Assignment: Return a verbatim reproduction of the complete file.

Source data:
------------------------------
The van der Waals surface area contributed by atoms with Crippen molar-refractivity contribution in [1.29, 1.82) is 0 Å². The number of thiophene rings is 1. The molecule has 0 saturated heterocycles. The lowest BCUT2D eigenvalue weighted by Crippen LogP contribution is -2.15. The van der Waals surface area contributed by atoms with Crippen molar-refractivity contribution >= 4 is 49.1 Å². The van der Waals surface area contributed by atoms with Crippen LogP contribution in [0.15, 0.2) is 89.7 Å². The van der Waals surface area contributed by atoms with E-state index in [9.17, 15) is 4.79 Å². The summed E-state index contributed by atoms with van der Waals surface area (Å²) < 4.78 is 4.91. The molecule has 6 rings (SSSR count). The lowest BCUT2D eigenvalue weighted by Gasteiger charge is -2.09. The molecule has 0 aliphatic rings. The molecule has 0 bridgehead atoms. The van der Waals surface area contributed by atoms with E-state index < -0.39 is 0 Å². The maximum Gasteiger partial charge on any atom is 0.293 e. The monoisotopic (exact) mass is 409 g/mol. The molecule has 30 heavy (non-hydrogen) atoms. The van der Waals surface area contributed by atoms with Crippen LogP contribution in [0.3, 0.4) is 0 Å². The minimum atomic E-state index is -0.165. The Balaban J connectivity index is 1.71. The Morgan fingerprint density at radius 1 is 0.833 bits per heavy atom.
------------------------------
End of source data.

The van der Waals surface area contributed by atoms with Crippen molar-refractivity contribution in [1.29, 1.82) is 0 Å². The number of thiophene rings is 1. The molecule has 0 saturated heterocycles. The lowest BCUT2D eigenvalue weighted by Crippen LogP contribution is -2.15. The van der Waals surface area contributed by atoms with Crippen molar-refractivity contribution >= 4 is 49.1 Å². The van der Waals surface area contributed by atoms with Crippen LogP contribution in [0.15, 0.2) is 89.7 Å². The van der Waals surface area contributed by atoms with E-state index in [9.17, 15) is 4.79 Å². The summed E-state index contributed by atoms with van der Waals surface area (Å²) < 4.78 is 4.91. The molecule has 6 rings (SSSR count). The lowest BCUT2D eigenvalue weighted by Gasteiger charge is -2.09. The molecule has 0 aliphatic rings. The molecule has 0 bridgehead atoms. The van der Waals surface area contributed by atoms with E-state index < -0.39 is 0 Å². The maximum Gasteiger partial charge on any atom is 0.293 e. The monoisotopic (exact) mass is 409 g/mol. The molecule has 30 heavy (non-hydrogen) atoms. The van der Waals surface area contributed by atoms with Crippen LogP contribution in [0.3, 0.4) is 0 Å². The minimum atomic E-state index is -0.165. The Balaban J connectivity index is 1.71. The Morgan fingerprint density at radius 1 is 0.833 bits per heavy atom.